I am a linguist who studies syntax (sentence structure) and semantics-pragmatics (meaning). In general terms, my research addresses the following questions: What sentence structures can a language have? What meanings can the speaker of a language express? What sentence structures can the speaker of a language use to express these meanings? I work towards finding answers to these big questions by studying a small number of individual languages in great detail, mostly languages that have historically been understudied, using data collected through interviews with native speakers and from corpora of spontaneously produced speech.
More specifically, my research explores how speakers convey meaning in discourse by recruiting grammatical properties of their language and general pragmatic principles, comparing languages like Northern Paiute, Persian, or Zapotec to languages we know more about. For instance, a recent paper on clause chaining investigates how Northern Paiute, a language that lacks coordinators and subordinators, uses verbal morphology expressing relative tense, along with pragmatic enrichment in narrative discourse, to convey temporal relations between clauses. This line of inquiry is a development of my dissertation on coordination and discourse structure, as well as earlier work on VP-ellipsis and sluicing and focus.
My theoretical research is guided by fieldwork, primarily on two indigenous American languages — Northern Paiute, a language of the Great Basin, and Santiago Laxopa Zapotec, a language of Oaxaca, Mexico — though, as a student, I also worked on the language of the Zoroastrians of Yazd, Iran. As a fieldworker, I am interested in these languages and the language families they belong to as a whole, as well as in their historical and social contexts. For Zapotec, I have an ongoing project to understand its elaborate system of pronouns: see this paper, this paper, or this paper. For Northern Paiute, I have (co-)authored papers on the phonetics of the Mono Lake dialect, the history of the Numic language family, and the dialectology of the Western Numic languages.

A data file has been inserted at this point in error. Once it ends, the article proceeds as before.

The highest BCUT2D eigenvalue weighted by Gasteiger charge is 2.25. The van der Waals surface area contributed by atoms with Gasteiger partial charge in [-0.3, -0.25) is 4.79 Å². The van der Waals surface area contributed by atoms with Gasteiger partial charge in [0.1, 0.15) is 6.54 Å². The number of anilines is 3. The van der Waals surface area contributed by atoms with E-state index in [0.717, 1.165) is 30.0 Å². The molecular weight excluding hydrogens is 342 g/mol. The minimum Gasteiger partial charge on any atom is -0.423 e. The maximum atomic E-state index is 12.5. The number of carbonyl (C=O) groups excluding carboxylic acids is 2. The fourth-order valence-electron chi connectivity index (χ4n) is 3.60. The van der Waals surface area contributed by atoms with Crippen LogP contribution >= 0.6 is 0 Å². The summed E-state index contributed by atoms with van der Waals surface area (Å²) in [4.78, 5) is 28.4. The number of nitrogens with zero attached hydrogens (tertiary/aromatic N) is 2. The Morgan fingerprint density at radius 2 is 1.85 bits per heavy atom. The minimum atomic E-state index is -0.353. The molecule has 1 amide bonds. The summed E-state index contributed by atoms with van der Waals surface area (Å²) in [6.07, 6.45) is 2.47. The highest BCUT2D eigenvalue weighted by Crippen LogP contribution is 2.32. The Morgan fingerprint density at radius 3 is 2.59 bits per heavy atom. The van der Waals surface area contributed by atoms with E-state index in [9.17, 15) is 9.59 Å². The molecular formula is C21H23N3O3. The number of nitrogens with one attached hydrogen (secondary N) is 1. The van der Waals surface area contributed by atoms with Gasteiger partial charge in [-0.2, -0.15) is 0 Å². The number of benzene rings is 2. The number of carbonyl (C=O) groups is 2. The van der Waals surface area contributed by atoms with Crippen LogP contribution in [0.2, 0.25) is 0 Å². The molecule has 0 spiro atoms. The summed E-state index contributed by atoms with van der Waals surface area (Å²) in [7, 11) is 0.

Since Northern Paiute and Zapotec are, like many languages, endangered, I am committed to making the results of my research accessible not just to linguists, but also to language communities. With the Northern Paiute community, I have been building an online audio dictionary and text database for the Mono Lake dialect and other varieties. This fully searchable web interface can be used by community members for learning or teaching their language and by linguists for answering research questions. In addition to creating a similiar documentary resource for Santiago Laxopa Zapotec, I have been involved in the organization of Nido de Lenguas, a series of events for the public to learn about the indigenous languages of Oaxaca. These include a three-day summer camp, monthly Zapotec language classes, and pop-ups at local cultural festivals.